Most yoga teachers operate as independent contractors – but are you prepared for the day you chip your tooth? Have to see a chiropractor? Need braces for your child? In Canada, we’re fortunate enough to have a publicly funded health care system, but this coverage doesn’t include many health services. The irony is that while most yoga teachers are promoting active and healthy lifestyles to their students, they’re often at risk of losing their own livelihoods in the event of an illness or injury.
Yumee Chung, an enterprising yoga teacher based in Toronto, decided to do something about this. On her blog, she wrote, “I’ve been in discussions with a number of health insurance providers and I’ve finally negotiated a group health insurance plan I’m happy with. It includes extended health care, dental coverage, life insurance, and short- and long-term disability.”
She’s inviting other yoga teachers in southern Ontario to join her – and encouraging teachers in other cities to band together and create comparable plans.
I love the kind of initiative that benefits not only an individual but the greater community, so I contacted Yumee and asked her a little more about her process. This was her response:
I initially spoke to a financial planner friend who suggested it would be next to impossible to get decent, affordable coverage for yoga teachers despite the fact we are a health conscious group. She said we are too prone to on the job injuries, that we don’t qualify as a tight enough group/association, and that the insurance industry wouldn’t understand us. Luckily she put me in touch with a couple of people and I got the ball rolling.
The broker I ended up going with fielded lots of quotes and most of them were laughable. After exhausting most of our leads, he spoke to a contact at an insurance company and literally begged them to take a chance on us. I sent the company a list of 20 names to prove we’re serious (I have to thank all the yoga teachers who responded to my call for assistance.) The insurance company did an analysis on our group and came back with a proposed plan. We went back and forth a few times but I’m quite happy with the plan as a starting point and I feel like we can build from here. The catch-22 in this area is that you don’t have any bargaining power until you have a robust group but you can’t build the group until you have something worthwhile to offer.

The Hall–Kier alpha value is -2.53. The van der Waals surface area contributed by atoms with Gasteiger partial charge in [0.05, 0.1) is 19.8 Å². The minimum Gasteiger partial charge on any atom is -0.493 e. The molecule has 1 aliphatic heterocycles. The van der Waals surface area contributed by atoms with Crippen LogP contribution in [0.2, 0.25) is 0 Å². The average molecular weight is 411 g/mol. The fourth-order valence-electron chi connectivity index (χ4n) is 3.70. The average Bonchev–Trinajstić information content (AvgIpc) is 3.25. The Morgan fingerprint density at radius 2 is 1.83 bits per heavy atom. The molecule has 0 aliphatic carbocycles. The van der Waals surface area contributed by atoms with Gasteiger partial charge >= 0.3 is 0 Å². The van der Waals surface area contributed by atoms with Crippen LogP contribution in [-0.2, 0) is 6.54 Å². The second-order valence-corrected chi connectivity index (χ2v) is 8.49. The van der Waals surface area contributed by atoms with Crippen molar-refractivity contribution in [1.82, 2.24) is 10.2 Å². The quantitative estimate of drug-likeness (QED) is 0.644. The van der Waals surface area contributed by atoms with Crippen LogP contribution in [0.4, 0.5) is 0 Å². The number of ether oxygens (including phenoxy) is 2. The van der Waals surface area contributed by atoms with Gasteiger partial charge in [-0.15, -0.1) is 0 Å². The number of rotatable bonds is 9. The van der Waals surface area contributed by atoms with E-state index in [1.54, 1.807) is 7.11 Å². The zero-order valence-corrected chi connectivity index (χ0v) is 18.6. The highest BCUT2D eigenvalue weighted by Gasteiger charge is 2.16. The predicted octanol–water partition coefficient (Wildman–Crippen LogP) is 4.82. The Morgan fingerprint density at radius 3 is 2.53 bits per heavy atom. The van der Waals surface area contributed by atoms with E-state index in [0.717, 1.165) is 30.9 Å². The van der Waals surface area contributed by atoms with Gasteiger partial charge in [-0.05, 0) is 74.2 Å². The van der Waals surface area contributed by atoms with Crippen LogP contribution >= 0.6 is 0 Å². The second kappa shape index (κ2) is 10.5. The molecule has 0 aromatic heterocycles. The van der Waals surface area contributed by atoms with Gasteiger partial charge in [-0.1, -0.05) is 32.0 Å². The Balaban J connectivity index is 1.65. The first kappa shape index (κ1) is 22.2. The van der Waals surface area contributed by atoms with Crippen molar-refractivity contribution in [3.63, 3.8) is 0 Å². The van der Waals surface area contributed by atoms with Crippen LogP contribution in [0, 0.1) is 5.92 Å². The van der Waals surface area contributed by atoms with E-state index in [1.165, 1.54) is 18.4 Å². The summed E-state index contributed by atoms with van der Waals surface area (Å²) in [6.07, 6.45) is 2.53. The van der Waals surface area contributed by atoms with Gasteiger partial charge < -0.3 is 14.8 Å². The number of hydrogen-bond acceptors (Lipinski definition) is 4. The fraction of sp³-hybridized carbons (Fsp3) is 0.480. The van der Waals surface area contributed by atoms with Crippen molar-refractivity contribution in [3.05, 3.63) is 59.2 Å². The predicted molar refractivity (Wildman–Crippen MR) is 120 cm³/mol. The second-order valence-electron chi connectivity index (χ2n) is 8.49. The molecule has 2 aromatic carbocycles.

More details about the health insurance plan are available on Yumee’s blog. She’s also offering her plan as a model for yoga teachers in other communities, encouraging people to take the details to their insurance broker and ask them to meet or beat the price.
Even more amazing, Yumee recognizes that this is part of a bigger conversation around yoga teachers and their quality of life.
I think we can all benefit from being more candid about how much we get paid and for what. There’s this strange kind of secrecy around financial matters and it doesn’t serve anyone because people don’t know what they’re worth. It breaks my heart to hear about teachers teaching 20 classes a week for $30 a pop. I don’t know about you but I could do that for maybe a month before having a physical breakdown. People come to yoga class for inspiration and to bring some balance into their lives. The last thing they need is a burnt out teacher who drags themselves from class to class to class to make ends meet.
You know, I’d love to see a brave studio hire its teachers as employees. Imagine paying into the employment insurance plan, getting taxes deducted at source, being protected by minimum standards legislation. How about a pension? It might not work for everyone (some teachers are very entrepreneurial) but it might bring some much needed stability for some.
Let’s start the conversation here. If you teach yoga, what kind of health coverage do you have? Has your teaching practice ever compromised your own health and quality of life?